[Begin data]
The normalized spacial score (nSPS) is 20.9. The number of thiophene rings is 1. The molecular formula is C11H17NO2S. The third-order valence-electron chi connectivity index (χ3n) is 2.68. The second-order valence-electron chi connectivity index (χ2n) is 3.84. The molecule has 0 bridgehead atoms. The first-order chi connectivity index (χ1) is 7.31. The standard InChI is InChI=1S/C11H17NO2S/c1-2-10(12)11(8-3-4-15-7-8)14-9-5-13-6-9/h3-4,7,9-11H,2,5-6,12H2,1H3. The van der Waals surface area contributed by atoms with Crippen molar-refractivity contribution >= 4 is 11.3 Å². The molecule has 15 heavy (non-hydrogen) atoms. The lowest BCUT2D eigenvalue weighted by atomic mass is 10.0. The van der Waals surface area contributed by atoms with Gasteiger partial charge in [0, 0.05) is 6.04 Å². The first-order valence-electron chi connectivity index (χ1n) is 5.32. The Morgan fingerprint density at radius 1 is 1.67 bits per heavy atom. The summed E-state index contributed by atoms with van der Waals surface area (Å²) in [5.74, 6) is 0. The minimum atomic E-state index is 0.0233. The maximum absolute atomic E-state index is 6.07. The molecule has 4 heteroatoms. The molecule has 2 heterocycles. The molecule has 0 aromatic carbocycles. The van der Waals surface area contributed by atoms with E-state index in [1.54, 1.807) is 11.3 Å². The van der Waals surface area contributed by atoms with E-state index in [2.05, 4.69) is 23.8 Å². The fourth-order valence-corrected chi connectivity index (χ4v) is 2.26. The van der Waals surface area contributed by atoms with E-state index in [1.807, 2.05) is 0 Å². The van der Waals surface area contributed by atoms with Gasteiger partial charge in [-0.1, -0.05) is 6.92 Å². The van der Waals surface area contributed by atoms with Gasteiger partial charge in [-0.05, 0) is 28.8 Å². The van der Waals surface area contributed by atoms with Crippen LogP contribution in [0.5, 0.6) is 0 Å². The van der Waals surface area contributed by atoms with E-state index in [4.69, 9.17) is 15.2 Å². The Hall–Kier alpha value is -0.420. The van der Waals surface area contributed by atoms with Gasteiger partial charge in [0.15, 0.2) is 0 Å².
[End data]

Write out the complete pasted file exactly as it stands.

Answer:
The normalized spacial score (nSPS) is 20.9. The number of thiophene rings is 1. The molecular formula is C11H17NO2S. The third-order valence-electron chi connectivity index (χ3n) is 2.68. The second-order valence-electron chi connectivity index (χ2n) is 3.84. The molecule has 0 bridgehead atoms. The first-order chi connectivity index (χ1) is 7.31. The standard InChI is InChI=1S/C11H17NO2S/c1-2-10(12)11(8-3-4-15-7-8)14-9-5-13-6-9/h3-4,7,9-11H,2,5-6,12H2,1H3. The van der Waals surface area contributed by atoms with Crippen molar-refractivity contribution >= 4 is 11.3 Å². The molecule has 15 heavy (non-hydrogen) atoms. The lowest BCUT2D eigenvalue weighted by atomic mass is 10.0. The van der Waals surface area contributed by atoms with Gasteiger partial charge in [0, 0.05) is 6.04 Å². The first-order valence-electron chi connectivity index (χ1n) is 5.32. The Morgan fingerprint density at radius 1 is 1.67 bits per heavy atom. The summed E-state index contributed by atoms with van der Waals surface area (Å²) in [5.74, 6) is 0. The minimum atomic E-state index is 0.0233. The maximum absolute atomic E-state index is 6.07. The molecule has 4 heteroatoms. The molecule has 2 heterocycles. The molecule has 0 aromatic carbocycles. The van der Waals surface area contributed by atoms with E-state index in [1.54, 1.807) is 11.3 Å². The van der Waals surface area contributed by atoms with E-state index in [2.05, 4.69) is 23.8 Å². The fourth-order valence-corrected chi connectivity index (χ4v) is 2.26. The van der Waals surface area contributed by atoms with E-state index in [1.807, 2.05) is 0 Å². The van der Waals surface area contributed by atoms with Gasteiger partial charge in [-0.1, -0.05) is 6.92 Å². The van der Waals surface area contributed by atoms with Gasteiger partial charge in [-0.05, 0) is 28.8 Å². The van der Waals surface area contributed by atoms with Crippen LogP contribution in [0.5, 0.6) is 0 Å². The van der Waals surface area contributed by atoms with E-state index in [4.69, 9.17) is 15.2 Å². The Hall–Kier alpha value is -0.420. The van der Waals surface area contributed by atoms with Gasteiger partial charge in [0.15, 0.2) is 0 Å².